LondonEnvisioning an Empire: Napoleon and Josephine Reunited after 200 years
Robilant+Voena presents a landmark exhibition reuniting the first portraits of Napoleon and Josephine Bonaparte.
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Robilant+Voena has recently discovered that Andrea Appiani’s Napoleon and Josephine made their way to Britain with Early Wycombe circa 1797, and it is very likely the first portrait of Napoleon painted from life to arrive in this country. A short window of political alignment between Napoleon and the Whig politician Earl Wycombe made the acquisition of Appiani’s triumphant portrait of Napoleon a shrewd political choice, as the portrait was used to champion Napoleon’s rise to power.
Young, in love, and at the beginning of a tremendously successful military campaign, we see the couple at an early stage of a remarkable love story and an Empire that would change the world.
Married on 9 March 1796, Napoleon departed only two days later to command the French army in Italy. After his victory at the Battle of Lodi on 10 May 1796, the Milanese artist Andrea Appiani painted this triumphant portrait. Pleased with his work, Napoleon commissioned a pendant of his new bride, who joined him in Italy that July. Together, they form a belated pair of nuptial portraits, replete with symbols expressing the couple’s hopes for their union and their rise to power. Marco Voena comments,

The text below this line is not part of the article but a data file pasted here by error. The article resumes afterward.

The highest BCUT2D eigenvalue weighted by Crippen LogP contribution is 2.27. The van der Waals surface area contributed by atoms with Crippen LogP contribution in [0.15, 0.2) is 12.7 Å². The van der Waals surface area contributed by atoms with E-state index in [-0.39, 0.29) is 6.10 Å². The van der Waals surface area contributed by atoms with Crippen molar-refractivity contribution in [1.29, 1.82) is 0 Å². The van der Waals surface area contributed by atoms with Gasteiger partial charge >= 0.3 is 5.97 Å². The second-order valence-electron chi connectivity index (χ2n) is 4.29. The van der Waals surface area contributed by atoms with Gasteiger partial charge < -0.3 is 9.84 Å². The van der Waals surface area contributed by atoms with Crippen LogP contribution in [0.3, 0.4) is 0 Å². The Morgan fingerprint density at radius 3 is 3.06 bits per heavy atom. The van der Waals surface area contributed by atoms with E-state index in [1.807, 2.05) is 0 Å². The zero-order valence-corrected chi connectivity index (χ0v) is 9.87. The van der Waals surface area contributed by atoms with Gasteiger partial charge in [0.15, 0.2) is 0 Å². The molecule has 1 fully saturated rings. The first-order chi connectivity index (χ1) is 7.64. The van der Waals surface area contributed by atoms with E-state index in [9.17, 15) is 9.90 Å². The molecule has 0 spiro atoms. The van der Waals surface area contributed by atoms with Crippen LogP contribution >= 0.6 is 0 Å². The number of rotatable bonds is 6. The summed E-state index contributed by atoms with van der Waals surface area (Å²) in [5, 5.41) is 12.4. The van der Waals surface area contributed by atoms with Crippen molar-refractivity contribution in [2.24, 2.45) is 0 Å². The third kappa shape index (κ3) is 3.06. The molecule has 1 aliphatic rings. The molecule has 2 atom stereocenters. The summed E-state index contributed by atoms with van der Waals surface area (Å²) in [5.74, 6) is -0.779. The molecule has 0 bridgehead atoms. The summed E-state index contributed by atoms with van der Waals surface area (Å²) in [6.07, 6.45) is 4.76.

The historic reunion of the two portraits, after almost two centuries apart, gives an insight into how the young general and his wife envisioned their Empire, and to the role these paintings played in the British reception of one of the country’s greatest adversaries.
A British Connection
The Napoleon, and likely the Josephine, were brought to Great Britain soon after they were painted by Earl Wycombe. A Whig politician, he hoped Bonaparte would limit the intemperance of the French Revolutionaries. In 1800 Wycombe distributed a print of the painting of Napoleon as propaganda to champion the young general’s success, making these paintings the first artworks to record the long and often paradoxical relationship of the British with Napoleon.
Aware of the power of allusions to classical art, Napoleon is already consciously forging his image as a future Emperor. He gestures to the Genius of Victory, who stands beside him inscribing the names of Napoleon’s military triumphs in Italy. The portrait of Josephine has a markedly different feel, referencing her love of flowers and rife with allegory and images of dynasty building.
Curated by Carolyn H. Miner, the exhibition will run from 20 May to 27 June.
We are grateful to the Earl of Rosebery for the generous loan of Napoleon Bonaparte with the Genius of Victory, which has been part of the collection at Dalmeny House since 1885.
Courtesy of Robilant+Voena